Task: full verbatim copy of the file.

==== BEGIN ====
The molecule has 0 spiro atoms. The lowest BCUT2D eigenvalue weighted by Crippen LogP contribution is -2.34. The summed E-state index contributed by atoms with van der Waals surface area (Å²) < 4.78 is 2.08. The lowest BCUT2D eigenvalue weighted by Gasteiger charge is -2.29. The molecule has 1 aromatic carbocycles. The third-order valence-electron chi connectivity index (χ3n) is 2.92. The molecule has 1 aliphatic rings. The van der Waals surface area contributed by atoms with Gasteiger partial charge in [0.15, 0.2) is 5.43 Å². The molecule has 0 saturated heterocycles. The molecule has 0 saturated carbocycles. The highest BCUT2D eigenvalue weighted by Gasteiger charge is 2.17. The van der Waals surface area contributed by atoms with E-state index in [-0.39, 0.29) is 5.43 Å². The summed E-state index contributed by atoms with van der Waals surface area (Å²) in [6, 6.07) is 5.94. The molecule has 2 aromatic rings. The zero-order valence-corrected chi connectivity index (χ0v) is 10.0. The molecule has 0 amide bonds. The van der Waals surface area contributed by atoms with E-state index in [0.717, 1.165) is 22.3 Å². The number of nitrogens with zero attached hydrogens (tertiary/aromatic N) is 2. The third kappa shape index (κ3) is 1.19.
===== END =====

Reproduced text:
The molecule has 0 spiro atoms. The lowest BCUT2D eigenvalue weighted by Crippen LogP contribution is -2.34. The summed E-state index contributed by atoms with van der Waals surface area (Å²) < 4.78 is 2.08. The lowest BCUT2D eigenvalue weighted by Gasteiger charge is -2.29. The molecule has 1 aromatic carbocycles. The third-order valence-electron chi connectivity index (χ3n) is 2.92. The molecule has 1 aliphatic rings. The van der Waals surface area contributed by atoms with Gasteiger partial charge in [0.15, 0.2) is 5.43 Å². The molecule has 0 saturated heterocycles. The molecule has 0 saturated carbocycles. The highest BCUT2D eigenvalue weighted by Gasteiger charge is 2.17. The van der Waals surface area contributed by atoms with E-state index in [-0.39, 0.29) is 5.43 Å². The summed E-state index contributed by atoms with van der Waals surface area (Å²) in [6, 6.07) is 5.94. The molecule has 2 aromatic rings. The zero-order valence-corrected chi connectivity index (χ0v) is 10.0. The molecule has 0 amide bonds. The van der Waals surface area contributed by atoms with E-state index in [0.717, 1.165) is 22.3 Å². The number of nitrogens with zero attached hydrogens (tertiary/aromatic N) is 2. The third kappa shape index (κ3) is 1.19.